A Lesser Judgment?

February 9, 1999

Ironically, the same Senate Republicans who reject censure as unconstitutional are flirting with what has been called "affirmation without removal." As I discussed yesterday, the Senate is considering a plan where two votes would be taken: one on the presidentís guilt and another on whether he should be removed from office.

Alexander Hamilton writing in Federalist paper #69 wrote, "The President of the United States would be liable to be impeached, tried, and upon conviction of treason, bribery, and other high crimes or misdemeanors, removed from office." In July 1988, James Iredell (an attorney general of North Carolina and one of the first Supreme Court justices appointed by George Washington) told the North Carolina ratifying convention: "If he [the president] commits any misdemeanor in office, he is impeachable, removable from office, and incapacitated to hold any office of honor, trust or profit." He added, "The punishment annexed to conviction on impeachment, can only be removal from office, and disqualification to hold any place of honor, trust or profit."

These and other passages (including Article II, Section 4 of the Constitution) require removal from office upon conviction. Current attempts to separate these two actions do not seem possible based upon the language of the constitution, the Federalist papers, and other contemporary statements and documents.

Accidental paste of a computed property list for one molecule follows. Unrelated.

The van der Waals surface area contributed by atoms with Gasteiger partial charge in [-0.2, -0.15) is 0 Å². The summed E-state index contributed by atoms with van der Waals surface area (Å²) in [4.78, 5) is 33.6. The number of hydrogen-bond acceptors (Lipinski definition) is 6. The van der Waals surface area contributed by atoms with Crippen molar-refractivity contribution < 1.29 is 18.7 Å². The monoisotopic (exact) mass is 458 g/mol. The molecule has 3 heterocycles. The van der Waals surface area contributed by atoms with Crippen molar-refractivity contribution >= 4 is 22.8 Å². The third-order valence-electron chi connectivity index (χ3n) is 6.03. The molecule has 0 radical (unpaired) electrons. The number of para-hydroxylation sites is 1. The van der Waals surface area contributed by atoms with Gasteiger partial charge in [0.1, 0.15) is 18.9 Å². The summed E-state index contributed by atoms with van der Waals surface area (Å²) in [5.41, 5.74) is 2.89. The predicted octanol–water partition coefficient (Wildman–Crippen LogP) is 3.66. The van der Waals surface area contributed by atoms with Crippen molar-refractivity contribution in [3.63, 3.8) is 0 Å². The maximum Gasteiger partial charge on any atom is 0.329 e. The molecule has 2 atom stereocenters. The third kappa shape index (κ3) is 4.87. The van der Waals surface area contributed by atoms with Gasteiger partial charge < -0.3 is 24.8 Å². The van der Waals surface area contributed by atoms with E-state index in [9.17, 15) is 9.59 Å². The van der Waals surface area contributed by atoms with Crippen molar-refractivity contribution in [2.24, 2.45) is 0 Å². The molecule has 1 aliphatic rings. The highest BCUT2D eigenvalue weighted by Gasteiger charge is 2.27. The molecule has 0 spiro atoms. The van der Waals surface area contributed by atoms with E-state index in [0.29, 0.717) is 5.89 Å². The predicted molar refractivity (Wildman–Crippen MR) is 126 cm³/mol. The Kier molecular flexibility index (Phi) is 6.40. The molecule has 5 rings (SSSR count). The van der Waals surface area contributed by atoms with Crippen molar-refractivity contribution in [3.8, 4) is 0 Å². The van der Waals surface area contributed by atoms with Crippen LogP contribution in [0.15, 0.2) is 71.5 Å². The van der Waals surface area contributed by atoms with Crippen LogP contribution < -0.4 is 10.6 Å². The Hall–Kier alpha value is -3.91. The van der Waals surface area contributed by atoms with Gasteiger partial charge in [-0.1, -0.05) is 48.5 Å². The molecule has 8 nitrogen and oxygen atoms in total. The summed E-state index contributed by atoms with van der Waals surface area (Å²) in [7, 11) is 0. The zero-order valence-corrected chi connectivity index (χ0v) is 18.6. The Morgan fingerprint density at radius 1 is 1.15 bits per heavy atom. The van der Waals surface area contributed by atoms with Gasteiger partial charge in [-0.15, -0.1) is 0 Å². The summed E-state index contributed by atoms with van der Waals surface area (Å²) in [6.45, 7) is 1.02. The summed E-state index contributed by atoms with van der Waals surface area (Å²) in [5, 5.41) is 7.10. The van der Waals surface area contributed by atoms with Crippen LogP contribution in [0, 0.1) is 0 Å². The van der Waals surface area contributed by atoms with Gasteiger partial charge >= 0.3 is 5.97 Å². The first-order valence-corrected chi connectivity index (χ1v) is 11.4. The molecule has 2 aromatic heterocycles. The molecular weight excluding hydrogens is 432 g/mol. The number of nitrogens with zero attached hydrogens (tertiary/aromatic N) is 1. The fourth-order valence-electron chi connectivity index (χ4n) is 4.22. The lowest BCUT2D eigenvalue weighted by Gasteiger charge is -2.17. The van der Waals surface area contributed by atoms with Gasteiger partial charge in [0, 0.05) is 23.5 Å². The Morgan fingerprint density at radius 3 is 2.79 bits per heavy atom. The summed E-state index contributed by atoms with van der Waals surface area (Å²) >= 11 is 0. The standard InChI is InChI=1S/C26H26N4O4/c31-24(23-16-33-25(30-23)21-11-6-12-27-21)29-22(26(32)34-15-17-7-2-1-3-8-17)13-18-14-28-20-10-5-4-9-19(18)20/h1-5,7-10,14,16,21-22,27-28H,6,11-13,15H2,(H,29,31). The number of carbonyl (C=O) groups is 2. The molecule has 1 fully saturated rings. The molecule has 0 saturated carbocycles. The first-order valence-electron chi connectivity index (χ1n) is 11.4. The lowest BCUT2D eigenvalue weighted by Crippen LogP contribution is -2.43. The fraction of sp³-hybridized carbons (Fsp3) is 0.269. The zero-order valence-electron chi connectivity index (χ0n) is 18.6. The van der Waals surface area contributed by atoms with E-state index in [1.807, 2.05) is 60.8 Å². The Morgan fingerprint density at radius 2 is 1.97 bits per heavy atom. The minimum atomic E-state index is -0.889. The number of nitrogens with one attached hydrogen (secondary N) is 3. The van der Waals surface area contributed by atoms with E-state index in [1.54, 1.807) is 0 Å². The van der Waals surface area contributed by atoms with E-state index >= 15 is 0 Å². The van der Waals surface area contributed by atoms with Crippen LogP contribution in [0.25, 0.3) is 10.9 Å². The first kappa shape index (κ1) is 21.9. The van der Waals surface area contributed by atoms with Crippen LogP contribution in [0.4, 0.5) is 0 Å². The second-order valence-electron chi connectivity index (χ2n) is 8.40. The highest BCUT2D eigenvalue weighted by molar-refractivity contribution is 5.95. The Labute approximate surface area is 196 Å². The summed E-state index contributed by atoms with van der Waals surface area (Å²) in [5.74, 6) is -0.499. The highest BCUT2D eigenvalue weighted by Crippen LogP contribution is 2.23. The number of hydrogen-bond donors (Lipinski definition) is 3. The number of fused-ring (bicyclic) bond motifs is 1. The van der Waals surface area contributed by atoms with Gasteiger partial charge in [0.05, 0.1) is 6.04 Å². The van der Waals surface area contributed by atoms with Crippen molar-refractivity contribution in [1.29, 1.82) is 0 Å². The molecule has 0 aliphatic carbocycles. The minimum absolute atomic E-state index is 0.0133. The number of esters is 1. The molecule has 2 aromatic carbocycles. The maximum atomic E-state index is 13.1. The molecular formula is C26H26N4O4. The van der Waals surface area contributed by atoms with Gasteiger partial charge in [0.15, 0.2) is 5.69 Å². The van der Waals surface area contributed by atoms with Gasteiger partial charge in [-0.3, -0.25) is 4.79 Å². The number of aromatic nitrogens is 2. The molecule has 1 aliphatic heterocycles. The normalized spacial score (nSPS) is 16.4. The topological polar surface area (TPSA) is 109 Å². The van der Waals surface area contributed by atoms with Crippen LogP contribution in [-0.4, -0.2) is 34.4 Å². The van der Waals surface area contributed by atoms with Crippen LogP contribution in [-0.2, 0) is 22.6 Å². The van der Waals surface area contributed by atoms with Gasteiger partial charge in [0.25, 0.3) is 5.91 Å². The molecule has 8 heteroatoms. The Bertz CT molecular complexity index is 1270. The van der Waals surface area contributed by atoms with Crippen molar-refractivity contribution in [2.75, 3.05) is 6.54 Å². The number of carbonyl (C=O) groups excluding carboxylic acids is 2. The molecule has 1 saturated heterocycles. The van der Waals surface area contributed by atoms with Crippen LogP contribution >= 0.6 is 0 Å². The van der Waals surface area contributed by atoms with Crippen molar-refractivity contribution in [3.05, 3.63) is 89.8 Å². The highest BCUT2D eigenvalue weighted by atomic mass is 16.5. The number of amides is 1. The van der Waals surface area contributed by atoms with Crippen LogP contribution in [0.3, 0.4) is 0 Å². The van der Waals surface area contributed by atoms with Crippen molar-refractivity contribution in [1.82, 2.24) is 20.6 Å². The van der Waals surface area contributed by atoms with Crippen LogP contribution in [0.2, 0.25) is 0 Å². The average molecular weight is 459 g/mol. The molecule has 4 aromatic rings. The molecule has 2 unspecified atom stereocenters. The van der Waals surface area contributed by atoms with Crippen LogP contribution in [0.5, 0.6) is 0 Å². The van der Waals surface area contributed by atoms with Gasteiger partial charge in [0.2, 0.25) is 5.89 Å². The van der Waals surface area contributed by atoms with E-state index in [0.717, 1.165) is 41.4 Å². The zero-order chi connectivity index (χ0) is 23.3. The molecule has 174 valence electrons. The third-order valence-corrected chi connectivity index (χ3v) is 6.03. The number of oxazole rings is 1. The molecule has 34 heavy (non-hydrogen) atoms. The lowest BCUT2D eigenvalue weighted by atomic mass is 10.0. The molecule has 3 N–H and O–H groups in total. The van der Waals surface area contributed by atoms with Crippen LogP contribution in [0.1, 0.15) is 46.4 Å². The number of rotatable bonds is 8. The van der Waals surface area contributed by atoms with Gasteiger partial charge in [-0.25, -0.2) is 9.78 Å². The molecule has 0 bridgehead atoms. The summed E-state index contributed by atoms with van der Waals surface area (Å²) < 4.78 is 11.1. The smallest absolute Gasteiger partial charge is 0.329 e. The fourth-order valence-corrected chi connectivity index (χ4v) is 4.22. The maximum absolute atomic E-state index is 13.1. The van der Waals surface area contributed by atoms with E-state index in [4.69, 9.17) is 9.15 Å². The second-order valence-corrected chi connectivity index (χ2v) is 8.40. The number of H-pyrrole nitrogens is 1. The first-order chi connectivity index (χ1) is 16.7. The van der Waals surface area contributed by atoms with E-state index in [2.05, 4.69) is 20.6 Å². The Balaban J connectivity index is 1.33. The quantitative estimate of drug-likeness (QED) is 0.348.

The framers in their debates made it clear that the Senate should only have the power of removal. The phrase "shall not extend further than removal from office" does not provide for lesser judgments. It was an attempt to limit the then-British practice of impeachment which included fines, imprisonment, or even execution. They did not say "up to and including removal from office." They simply said removal from office.

The current search for a compromise in the Senate trial will merely serve to subvert the Constitution. The framers didnít leave a two-vote loophole in the Constitution.

Iím Kerby Anderson of Probe Ministries, and thatís my opinion.

© 1999 Probe Ministries International